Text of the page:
If someone said to you, "Phones—what can't they do?," you might have been able to say, until you read this post, "File your taxes."
But now you will learn that smartphones have actually been augmented with the ability to actually file really simple taxes. Sorry about your worldview.
The app is SnapTax. It is a product of TurboTax. It is meant for people with fairly simple taxes—those who have standard full-time jobs, rent an apartment, earned less than $120,000 as a married couple, and don't have a bunch of "weird" tax situations: rental income, self-employed write-offs, foreign gigs, etc. You use your phone camera to take a photo of your W-2, your 1099 from your checking and savings accounts, and you answer a few questions about your residency and other conditions from the prior year. And then you file your taxes: federal for free, state for a small-ish fee ($14.99).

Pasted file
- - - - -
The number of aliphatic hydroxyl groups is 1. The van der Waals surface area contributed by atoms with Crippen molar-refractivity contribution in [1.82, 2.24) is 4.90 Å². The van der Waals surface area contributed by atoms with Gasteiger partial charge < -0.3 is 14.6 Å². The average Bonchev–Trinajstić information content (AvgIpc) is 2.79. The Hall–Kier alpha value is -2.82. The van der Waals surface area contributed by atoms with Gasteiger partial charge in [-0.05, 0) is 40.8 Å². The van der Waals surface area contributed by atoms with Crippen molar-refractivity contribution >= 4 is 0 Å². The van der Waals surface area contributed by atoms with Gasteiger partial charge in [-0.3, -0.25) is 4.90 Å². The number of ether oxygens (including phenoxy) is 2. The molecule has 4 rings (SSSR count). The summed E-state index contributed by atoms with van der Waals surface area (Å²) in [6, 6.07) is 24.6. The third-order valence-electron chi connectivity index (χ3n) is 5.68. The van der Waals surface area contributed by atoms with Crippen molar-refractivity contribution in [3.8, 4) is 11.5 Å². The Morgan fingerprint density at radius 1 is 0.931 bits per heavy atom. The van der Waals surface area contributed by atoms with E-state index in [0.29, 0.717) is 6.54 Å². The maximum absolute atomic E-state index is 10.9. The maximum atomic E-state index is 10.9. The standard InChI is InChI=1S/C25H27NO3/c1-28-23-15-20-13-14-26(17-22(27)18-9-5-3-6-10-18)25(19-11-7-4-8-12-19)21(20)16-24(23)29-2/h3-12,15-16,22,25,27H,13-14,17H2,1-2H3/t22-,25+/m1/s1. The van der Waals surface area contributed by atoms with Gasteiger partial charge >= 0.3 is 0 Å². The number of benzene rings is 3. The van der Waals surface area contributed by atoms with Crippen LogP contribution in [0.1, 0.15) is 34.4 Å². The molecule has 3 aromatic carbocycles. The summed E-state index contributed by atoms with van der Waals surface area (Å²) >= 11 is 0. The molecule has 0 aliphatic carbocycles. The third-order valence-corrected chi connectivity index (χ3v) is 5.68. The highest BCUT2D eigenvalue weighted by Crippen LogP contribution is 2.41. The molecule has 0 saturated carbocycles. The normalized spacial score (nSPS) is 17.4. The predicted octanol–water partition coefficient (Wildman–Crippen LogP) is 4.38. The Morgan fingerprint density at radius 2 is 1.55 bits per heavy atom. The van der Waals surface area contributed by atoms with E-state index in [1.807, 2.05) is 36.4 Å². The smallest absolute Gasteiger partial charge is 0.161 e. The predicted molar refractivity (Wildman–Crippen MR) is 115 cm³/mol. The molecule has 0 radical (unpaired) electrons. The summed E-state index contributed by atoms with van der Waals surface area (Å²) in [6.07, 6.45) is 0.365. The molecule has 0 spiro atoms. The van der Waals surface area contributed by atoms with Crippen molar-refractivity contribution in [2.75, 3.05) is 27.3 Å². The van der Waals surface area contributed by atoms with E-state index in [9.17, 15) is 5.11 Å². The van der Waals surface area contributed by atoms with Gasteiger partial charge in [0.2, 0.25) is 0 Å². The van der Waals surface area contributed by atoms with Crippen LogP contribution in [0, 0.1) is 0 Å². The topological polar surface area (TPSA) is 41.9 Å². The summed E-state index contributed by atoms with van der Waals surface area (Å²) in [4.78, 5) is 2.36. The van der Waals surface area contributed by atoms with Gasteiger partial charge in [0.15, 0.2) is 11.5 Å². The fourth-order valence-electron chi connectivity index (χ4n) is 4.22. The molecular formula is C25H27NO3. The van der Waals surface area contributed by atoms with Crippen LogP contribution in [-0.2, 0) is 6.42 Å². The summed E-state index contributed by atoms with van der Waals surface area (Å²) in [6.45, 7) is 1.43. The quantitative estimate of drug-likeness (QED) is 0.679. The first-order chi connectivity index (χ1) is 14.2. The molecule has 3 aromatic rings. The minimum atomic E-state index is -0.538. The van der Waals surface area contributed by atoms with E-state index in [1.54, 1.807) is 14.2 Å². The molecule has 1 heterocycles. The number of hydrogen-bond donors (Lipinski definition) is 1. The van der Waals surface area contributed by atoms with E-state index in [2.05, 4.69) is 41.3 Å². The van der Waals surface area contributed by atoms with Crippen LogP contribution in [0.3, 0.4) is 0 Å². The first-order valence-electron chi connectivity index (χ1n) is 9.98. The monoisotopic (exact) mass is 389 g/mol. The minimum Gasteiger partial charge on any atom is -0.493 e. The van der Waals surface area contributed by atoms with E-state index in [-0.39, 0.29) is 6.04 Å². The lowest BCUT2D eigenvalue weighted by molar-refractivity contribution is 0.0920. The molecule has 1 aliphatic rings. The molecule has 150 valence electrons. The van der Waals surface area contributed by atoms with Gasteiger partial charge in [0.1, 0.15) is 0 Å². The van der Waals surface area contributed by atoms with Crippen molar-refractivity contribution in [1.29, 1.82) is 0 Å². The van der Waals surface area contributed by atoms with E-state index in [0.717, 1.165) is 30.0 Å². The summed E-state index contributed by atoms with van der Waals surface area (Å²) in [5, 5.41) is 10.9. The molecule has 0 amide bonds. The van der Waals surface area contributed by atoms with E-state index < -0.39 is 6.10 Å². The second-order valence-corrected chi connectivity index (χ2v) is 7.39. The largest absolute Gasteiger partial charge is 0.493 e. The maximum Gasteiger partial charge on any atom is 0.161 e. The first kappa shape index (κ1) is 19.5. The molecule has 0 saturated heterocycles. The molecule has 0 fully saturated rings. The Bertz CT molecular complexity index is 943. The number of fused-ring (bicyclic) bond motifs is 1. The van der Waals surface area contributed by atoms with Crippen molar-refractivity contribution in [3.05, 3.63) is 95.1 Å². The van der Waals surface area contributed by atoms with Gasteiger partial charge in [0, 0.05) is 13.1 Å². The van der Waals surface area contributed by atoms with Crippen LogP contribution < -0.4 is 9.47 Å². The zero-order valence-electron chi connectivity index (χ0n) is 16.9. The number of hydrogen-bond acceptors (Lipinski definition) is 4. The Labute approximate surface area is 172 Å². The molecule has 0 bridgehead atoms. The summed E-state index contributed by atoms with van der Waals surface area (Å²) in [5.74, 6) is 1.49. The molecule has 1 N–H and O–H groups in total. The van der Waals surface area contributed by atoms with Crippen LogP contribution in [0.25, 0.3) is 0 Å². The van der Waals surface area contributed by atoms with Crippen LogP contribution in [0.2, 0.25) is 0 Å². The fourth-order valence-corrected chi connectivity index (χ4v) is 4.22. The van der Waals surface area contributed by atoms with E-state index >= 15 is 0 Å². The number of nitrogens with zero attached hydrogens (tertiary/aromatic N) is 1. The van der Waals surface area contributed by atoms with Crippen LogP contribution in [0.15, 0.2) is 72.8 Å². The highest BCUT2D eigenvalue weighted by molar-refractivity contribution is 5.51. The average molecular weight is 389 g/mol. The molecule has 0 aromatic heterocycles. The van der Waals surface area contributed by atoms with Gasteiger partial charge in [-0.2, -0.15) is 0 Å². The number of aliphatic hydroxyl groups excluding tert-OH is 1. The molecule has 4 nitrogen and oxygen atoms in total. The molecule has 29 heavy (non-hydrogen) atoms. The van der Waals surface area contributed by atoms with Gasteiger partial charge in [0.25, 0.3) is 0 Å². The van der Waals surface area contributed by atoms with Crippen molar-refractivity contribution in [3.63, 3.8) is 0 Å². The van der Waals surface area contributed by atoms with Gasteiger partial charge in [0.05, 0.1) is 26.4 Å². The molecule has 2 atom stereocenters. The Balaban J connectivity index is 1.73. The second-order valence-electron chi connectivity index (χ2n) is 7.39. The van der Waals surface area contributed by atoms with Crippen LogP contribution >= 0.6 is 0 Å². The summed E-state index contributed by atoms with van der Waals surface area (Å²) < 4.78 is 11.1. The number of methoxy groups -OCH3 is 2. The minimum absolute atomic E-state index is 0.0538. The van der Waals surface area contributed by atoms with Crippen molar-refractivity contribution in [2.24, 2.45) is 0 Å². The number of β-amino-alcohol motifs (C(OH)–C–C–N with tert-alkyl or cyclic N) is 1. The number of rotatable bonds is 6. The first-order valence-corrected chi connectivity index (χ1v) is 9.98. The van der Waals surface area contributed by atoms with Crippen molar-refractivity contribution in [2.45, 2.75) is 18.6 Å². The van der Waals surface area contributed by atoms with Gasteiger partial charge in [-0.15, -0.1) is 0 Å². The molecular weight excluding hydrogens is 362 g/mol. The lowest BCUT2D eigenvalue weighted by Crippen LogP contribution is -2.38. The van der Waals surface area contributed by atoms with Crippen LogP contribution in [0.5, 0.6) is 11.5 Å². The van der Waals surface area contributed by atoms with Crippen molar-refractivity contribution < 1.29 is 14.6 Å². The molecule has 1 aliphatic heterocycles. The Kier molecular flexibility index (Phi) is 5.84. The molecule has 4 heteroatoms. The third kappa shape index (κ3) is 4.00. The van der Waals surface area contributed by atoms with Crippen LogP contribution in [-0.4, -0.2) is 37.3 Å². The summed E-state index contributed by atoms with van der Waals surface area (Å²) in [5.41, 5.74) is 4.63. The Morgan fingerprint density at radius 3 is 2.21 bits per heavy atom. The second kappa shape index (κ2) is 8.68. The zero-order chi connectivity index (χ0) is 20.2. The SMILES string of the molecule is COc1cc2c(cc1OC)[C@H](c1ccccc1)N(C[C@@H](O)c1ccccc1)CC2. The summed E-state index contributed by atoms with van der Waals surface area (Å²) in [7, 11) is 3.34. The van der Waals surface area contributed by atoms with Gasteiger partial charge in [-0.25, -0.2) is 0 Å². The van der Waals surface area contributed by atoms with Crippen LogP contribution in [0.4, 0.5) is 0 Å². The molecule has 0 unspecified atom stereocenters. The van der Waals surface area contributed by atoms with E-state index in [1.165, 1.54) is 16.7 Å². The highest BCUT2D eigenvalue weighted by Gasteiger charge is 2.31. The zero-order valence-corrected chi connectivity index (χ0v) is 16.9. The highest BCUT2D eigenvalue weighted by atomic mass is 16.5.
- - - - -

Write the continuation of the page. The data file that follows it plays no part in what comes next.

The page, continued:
It makes sense, when you think about the trail: your employers pull your W-2 information from a database, print it out, send it to you in the mail. You are then expected to hand that W-2 form to your accountant, or input the data yourself into TurboTax or another software-based tax filing system. Tools like SnapTax cut out the most annoying part of that chain.
So the question arises: when will most employers in the U.S. start emailing W-2 forms to employees, or making them available for download? How much longer will a service like SnapTax even need to exist, if we will eventually receive our tax information in secure but convenient form? Why do we still mail these things?
Regardless of how the future works out, take note that, even if you've had quite a few drinks on April 15, and you don't have access to a full computer in the last few hours of the day, your phone could still file your taxes. Just saying.